Many women facing financial abuse risk

14-Jul-2016

By Jerome Doraisamy

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A large majority of women in relationships felt reliant on their partners for financial support, leaving them exposed to financial abuse, according to CoreData.

The research firm’s “Female Financial Abuse” findings, which surveyed 801 women nationally to assess their financial independence and literacy levels, found 70.3 per cent relied on their partner to support them financially, leaving them open to financial stress if their partner failed to manage finances correctly.

The research also revealed 60.5 per cent of women did not have assets held separately from their partner and 29.1 per cent saved nothing each month.

Very few had independent bank accounts, with 39 per cent saying they had their own savings and 33.5 per cent revealing they had their own transaction account, while just 36.3 per cent of women had their own credit card.

Even fewer had their own investments, with 17.5 per cent possessing their own shares, 8.6 per cent owning their own home and 4.6 per cent saying they had an investment property in their own name.

CoreData Western Australia head Kristen Turnbull noted the findings arose even in the face of the increasing independence of Australian women in modern society.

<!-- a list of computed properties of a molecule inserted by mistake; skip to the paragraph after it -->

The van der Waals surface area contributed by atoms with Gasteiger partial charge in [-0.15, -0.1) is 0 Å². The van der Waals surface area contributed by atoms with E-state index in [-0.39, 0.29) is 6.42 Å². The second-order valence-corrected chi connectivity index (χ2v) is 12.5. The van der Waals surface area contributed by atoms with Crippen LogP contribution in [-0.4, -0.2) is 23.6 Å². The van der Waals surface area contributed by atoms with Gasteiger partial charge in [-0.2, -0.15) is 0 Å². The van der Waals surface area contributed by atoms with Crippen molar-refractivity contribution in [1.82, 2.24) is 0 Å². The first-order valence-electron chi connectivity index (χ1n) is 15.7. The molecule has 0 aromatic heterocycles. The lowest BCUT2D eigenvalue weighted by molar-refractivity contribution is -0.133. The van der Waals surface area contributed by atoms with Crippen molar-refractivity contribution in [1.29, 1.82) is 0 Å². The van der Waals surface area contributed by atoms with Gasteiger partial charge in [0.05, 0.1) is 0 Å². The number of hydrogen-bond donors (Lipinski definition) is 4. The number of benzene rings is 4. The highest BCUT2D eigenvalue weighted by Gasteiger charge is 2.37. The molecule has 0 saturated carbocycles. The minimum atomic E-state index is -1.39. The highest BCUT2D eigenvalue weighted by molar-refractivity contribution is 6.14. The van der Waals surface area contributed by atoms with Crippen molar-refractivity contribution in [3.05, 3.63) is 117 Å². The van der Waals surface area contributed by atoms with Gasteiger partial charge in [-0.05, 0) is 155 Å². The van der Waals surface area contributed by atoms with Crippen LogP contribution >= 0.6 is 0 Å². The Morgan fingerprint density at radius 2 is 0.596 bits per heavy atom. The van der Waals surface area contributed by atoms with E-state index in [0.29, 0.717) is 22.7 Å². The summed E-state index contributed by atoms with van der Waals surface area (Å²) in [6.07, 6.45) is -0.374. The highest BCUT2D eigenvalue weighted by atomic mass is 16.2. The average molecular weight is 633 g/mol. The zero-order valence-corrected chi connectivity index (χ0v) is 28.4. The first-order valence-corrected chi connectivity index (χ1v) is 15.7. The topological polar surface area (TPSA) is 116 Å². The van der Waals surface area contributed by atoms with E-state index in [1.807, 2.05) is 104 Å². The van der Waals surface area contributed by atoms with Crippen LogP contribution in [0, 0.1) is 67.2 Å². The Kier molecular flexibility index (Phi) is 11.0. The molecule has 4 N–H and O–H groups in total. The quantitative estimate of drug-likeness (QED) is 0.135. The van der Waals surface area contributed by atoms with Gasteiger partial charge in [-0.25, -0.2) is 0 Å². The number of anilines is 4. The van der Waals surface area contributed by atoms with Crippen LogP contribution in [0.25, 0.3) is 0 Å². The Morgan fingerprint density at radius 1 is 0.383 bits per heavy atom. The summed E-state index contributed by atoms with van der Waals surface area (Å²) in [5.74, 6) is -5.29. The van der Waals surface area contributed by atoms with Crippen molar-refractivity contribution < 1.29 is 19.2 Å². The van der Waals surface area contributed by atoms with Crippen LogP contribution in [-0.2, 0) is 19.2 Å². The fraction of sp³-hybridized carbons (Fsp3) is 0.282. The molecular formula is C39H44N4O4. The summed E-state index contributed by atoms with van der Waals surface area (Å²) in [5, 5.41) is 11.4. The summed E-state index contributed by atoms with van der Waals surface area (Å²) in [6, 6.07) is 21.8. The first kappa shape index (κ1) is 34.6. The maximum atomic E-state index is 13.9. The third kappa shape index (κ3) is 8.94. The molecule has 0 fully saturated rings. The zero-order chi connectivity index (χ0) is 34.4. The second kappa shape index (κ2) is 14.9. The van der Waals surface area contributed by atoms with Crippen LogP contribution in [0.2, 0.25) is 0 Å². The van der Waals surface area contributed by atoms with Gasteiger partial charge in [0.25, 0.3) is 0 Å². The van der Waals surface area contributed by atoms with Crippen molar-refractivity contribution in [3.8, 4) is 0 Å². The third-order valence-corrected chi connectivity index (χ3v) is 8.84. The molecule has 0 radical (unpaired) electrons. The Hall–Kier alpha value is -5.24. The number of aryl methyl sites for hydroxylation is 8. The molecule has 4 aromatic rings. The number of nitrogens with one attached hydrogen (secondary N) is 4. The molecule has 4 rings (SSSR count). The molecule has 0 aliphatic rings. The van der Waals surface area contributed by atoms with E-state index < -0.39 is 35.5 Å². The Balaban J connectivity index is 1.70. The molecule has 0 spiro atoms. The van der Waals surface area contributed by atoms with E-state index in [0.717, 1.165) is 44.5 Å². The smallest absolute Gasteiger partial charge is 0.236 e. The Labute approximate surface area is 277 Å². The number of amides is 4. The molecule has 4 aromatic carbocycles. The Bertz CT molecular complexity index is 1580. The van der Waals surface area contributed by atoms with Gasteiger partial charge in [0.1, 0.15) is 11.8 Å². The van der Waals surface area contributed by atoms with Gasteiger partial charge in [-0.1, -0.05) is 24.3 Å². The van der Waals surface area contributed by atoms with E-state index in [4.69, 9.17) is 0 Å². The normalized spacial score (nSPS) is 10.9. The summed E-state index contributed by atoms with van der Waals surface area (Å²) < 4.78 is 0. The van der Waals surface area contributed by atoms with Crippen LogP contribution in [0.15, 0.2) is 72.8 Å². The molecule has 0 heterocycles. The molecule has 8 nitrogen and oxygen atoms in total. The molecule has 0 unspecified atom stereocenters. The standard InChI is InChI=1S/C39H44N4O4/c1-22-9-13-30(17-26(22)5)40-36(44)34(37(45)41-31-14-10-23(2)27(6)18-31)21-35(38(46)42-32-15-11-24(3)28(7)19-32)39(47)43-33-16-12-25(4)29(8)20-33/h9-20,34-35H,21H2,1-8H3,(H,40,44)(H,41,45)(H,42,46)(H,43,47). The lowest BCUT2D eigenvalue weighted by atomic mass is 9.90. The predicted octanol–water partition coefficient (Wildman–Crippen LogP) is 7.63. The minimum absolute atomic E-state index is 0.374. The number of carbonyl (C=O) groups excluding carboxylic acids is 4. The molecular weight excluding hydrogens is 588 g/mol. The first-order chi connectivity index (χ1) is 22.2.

“Women who face up to reality and take control of their financial situation are less at risk of financial abuse,” Turnbull said.

“However, a lot of women are leaving themselves vulnerable – no matter how much they trust and love their partners – by not taking the steps to financially educate themselves and attain a level of financial independence from their partner.”

She told financialobserver: “There could be a divorce or death in the future that sees them suddenly in a situation where they’re having to deal with their finances for the first time; it’s really important that they empower themselves by improving their literacy today and taking control of their financial future.”

Women needed to take steps to better educate themselves, especially given 55 per cent would have a negative view of their financial security if sole responsibility was suddenly thrust upon them, she noted.

“We recommend they seek professional financial advice through a planner or super fund, just to get a handle on their situation and how they are positioned,” she said.

“I understand this is not possible for everyone, but women should at least have a basic understanding of what assets and debts they have, and if they’re not interested in being involved in the decision-making process, just talking to their partner about their financial situation and making sure they understand their financial position is a good start.”

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